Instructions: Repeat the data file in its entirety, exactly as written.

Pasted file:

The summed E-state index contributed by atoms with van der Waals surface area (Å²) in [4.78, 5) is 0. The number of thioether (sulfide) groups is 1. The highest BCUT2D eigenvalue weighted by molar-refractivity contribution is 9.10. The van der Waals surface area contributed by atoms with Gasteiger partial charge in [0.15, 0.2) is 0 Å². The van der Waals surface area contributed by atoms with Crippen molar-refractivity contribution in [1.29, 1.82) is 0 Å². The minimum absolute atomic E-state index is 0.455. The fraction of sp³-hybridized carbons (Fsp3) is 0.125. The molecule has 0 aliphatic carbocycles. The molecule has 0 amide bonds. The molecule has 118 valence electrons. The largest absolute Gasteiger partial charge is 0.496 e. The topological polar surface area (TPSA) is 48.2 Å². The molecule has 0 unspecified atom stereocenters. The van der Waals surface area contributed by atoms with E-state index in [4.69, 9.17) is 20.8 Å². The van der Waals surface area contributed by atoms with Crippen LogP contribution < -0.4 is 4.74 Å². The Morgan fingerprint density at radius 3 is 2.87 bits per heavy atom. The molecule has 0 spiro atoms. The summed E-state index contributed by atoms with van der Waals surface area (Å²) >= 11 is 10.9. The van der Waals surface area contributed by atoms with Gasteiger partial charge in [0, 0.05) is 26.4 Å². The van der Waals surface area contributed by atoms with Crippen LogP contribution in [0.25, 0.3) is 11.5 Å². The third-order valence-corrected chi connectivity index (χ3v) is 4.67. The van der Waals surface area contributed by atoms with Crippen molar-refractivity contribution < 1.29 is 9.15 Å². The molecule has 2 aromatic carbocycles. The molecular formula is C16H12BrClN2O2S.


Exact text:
The summed E-state index contributed by atoms with van der Waals surface area (Å²) in [4.78, 5) is 0. The number of thioether (sulfide) groups is 1. The highest BCUT2D eigenvalue weighted by molar-refractivity contribution is 9.10. The van der Waals surface area contributed by atoms with Gasteiger partial charge in [0.15, 0.2) is 0 Å². The van der Waals surface area contributed by atoms with Crippen molar-refractivity contribution in [1.29, 1.82) is 0 Å². The minimum absolute atomic E-state index is 0.455. The fraction of sp³-hybridized carbons (Fsp3) is 0.125. The molecule has 0 aliphatic carbocycles. The molecule has 0 amide bonds. The molecule has 118 valence electrons. The largest absolute Gasteiger partial charge is 0.496 e. The topological polar surface area (TPSA) is 48.2 Å². The molecule has 0 unspecified atom stereocenters. The van der Waals surface area contributed by atoms with E-state index in [4.69, 9.17) is 20.8 Å². The van der Waals surface area contributed by atoms with Crippen LogP contribution < -0.4 is 4.74 Å². The Morgan fingerprint density at radius 3 is 2.87 bits per heavy atom. The molecule has 0 spiro atoms. The summed E-state index contributed by atoms with van der Waals surface area (Å²) >= 11 is 10.9. The van der Waals surface area contributed by atoms with Gasteiger partial charge in [0, 0.05) is 26.4 Å². The van der Waals surface area contributed by atoms with Crippen LogP contribution in [0.25, 0.3) is 11.5 Å². The third-order valence-corrected chi connectivity index (χ3v) is 4.67. The van der Waals surface area contributed by atoms with Crippen molar-refractivity contribution < 1.29 is 9.15 Å². The molecule has 2 aromatic carbocycles. The molecular formula is C16H12BrClN2O2S.